Despite the economic crisis in Greece – or perhaps even because of it – the creative scene in Athens has flourished. Athenian sculptor Augustus Veinoglou suggests that the local artistic scene has long been shaped by its political and financial context. “Artists have always responded by challenging the current system or dominant narratives; in Athens, the instrumentalisation of the crisis further advanced what was already common practice among young creatives,” says Augustus. Harnessing the “do-it yourself” attitude engendered by a long-standing lack of institutional support for artists and bolstered by the crisis, coupled with the availability of low-rent studio spaces, a cohort of trailblazing artists, filmmakers and designers has made the Greek capital’s creative scene among Europe’s most dynamic.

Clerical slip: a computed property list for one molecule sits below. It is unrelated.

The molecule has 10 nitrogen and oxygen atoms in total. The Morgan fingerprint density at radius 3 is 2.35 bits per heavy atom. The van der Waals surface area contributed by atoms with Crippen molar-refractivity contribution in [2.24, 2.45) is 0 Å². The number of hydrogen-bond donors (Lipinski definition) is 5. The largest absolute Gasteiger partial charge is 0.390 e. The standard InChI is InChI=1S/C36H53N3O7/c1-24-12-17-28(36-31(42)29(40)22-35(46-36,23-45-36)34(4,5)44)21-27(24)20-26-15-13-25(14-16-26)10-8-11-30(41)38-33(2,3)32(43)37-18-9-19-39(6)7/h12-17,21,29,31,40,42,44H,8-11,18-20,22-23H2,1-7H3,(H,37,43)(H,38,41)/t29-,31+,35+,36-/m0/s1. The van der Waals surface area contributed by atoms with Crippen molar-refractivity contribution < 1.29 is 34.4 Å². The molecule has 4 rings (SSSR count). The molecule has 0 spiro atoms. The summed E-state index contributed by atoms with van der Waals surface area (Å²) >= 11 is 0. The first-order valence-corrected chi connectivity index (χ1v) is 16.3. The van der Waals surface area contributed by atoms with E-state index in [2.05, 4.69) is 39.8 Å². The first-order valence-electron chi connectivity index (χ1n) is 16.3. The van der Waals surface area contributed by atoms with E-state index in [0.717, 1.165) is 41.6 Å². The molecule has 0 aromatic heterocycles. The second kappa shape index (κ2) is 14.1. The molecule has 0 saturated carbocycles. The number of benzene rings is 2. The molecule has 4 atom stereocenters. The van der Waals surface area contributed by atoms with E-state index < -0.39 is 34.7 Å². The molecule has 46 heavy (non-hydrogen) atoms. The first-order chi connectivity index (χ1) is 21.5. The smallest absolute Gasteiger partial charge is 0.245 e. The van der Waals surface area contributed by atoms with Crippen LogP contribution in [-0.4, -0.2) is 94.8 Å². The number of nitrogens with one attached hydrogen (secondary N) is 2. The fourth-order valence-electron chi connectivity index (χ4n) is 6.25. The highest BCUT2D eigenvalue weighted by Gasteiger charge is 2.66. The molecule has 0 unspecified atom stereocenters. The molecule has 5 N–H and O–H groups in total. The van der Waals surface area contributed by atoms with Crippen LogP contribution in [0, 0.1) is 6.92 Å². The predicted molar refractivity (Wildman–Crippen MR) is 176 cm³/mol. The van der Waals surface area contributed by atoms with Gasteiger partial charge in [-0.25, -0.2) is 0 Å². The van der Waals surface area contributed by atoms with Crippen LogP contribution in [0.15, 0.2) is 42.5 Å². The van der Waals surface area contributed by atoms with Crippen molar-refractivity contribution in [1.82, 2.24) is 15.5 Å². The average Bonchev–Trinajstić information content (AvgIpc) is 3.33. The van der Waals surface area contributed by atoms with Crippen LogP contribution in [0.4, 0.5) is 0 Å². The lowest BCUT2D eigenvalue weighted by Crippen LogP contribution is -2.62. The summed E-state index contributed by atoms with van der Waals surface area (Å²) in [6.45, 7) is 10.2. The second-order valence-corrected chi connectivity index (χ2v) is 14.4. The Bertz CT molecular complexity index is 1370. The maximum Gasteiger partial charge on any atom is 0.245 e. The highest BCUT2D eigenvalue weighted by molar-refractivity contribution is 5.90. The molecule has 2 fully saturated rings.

Augustus Veinoglou established Snehta, Athens’s first art residency programme, in 2012. Taking its name from ‘Athens’ spelled backwards, Snehta runs in one of the most densely populated and ethnically diverse neighbourhoods in the whole of Greece, hosting international and local artists in a typical Athenian apartment in Kypseli. The residency provides artists with a separate working studio, and guidance from a local curator. The residency culminates in an exhibition, in most cases responding to the themes, materials or techniques that the residents have explored while on the ground in Athens. Eight years in, the founder states that Snehta’s mission has evolved to “focus on the conceptual needs that arise from international and national artists working together”. While Veinoglou is optimistic about the future of the Athenian art scene, he is conscious of the soul-searching that needs to be undertaken: “Athens is on the map but the city’s true artistic and conceptual DNA is still under question and a lot of work needs to happen to this end,” he says, reflecting on the work of Snehta.